Name: Kevin B. Burdge
Title: Pappalardo Fellow in Physics, 2021-2024
Email: kburdge@mit.edu
Phone: (617) 233-9957
Office: MIT Department of Physics
77 Massachusetts Avenue,
Ronald McNair Building, 37-675
Cambridge, MA 02139

Related Links:
Pappalardo Fellowships in Physics


Area of Physics

Astrophysics

Research Interests

Kevin Burdge’s interests lie in discovering and characterizing astrophysical sources of both gravitational and electromagnetic radiation, especially those detectable by the upcoming space-based gravitational wave detector, the Laser Interferometer Space Antenna (LISA).

These sources are Galactic binary systems with orbital periods of less than an hour, and consist of two compact objects–generally a white dwarf with either a white dwarf, neutron star, or black hole companion.

LISA is expected to detect tens of thousands of such binaries within the Milky Way, and Burdge’s work focuses on leveraging data from current and upcoming wide-field optical surveys such as the Zwicky Transient Facility, the Transiting Exoplanet Survey Satellite (TESS), and the Vera Rubin Observatory to discover and precisely constrain the physical parameters of these objects using the photons they emit.

So far, Burdge has doubled the number of known examples of LISA-detectable binaries in the span of two years using the Zwicky Transient Facility, including the two shortest orbital period eclipsing binary systems known, and he has measured general relativistic orbital decay in several of these systems.

Short period binaries hosting two compact objects can be used to perform novel tests of General Relativity, precisely constrain the equation of state of objects such as white dwarfs, and study the processes of binary evolution which produce these systems. Many of these binaries are double white dwarf pairs predicted to produce a Type Ia supernova upon merger, a type of explosion which allowed for the measurement of the accelerating expansion of the universe.

Biographical Sketch

Kevin grew up in Heidelberg, Germany, as part of the U.S. community based there.

After interning at the Max Planck Institute for Nuclear Physics in Heidelberg, he was inspired to apply for the Research Science Institute summer program at MIT, where he conducted research with MIT Professor of Physics Hong Liu.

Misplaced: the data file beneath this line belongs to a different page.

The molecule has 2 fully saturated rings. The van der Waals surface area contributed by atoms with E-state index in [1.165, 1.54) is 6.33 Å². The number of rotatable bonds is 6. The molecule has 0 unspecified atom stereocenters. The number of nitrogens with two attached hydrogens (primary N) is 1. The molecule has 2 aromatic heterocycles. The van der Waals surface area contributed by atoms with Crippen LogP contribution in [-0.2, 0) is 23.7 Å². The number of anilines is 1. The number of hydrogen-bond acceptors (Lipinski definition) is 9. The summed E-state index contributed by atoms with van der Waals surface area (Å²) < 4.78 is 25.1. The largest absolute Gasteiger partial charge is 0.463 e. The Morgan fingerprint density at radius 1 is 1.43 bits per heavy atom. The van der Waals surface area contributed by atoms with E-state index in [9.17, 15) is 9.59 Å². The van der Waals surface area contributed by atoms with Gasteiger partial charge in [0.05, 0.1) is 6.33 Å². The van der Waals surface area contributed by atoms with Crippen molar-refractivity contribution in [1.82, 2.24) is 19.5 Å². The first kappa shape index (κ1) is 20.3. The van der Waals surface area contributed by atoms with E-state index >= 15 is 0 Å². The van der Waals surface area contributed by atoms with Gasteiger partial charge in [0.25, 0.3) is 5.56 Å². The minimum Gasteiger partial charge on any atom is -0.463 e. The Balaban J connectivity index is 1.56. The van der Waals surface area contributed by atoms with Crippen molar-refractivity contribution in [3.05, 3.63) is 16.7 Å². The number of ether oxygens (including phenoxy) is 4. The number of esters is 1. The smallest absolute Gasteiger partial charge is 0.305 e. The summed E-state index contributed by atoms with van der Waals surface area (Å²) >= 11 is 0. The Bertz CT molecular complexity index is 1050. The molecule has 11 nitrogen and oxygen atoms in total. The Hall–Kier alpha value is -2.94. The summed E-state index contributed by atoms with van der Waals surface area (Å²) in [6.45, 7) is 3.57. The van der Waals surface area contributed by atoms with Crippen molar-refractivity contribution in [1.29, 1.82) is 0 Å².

As a result of this experience, Kevin successfully applied to MIT, where as an undergraduate he conducted a wide variety of research projects in many subfields of physics.

Originally hoping to be a theorist, Kevin had a wonderful experience in two semesters of Junior Lab with Professors David Pritchard and Christoph Paus, and he subsequently shifted his career to research which involved making precise measurements of physical observables.
Kevin went on to complete his senior thesis under the guidance of Professor Peter Fisher.

After this, he migrated to the west coast to attend the California Institute of Technology for his PhD work, where he originally worked in quantum optics but transitioned to astrophysics after thoroughly enjoying his experience in a class he took on stars. Kevin is completing his PhD working with Professor Tom Prince, as well as working closely with Professors Jim Fuller and Shri Kulkarni.

Selected Publications

  • Burdge, K. B., Coughlin, M. W., Fuller, J., et al. 2019, Nature, 571, 528, “General relativistic orbital decay in a seven-minute-orbital-period eclipsing binary system.”
  • Burdge, K. B., Fuller, J., Phinney, E. S. et al. 2019, The Astrophysical Journal Letters., 886, L12, “Orbital Decay in a 20 Minute Orbital Period Detached Binary with a Hydrogen Poor Low Mass White Dwarf.”
  • Burdge, K. B., Prince, T. A., Fuller, J. et al. 2020, The Astrophysical Journal., 905, 32, “A systematic search of Zwicky Transient Facility data for ultracompact binary LISA-detectable gravitational-wave sources.”
  • Burdge, K. B., Coughlin, M. W., Fuller, J., et al. 2020, The Astrophysical Journal Letters., 905, L7, “An 8.8 minute orbital period eclipsing detached double white dwarf binary.”
  • Caiazzo, I., Burdge, K. B., Fuller, J., et al. 2021, Nature, 595, 39, “A highly magnetized and rapidly rotating white dwarf as small as the Moon​.”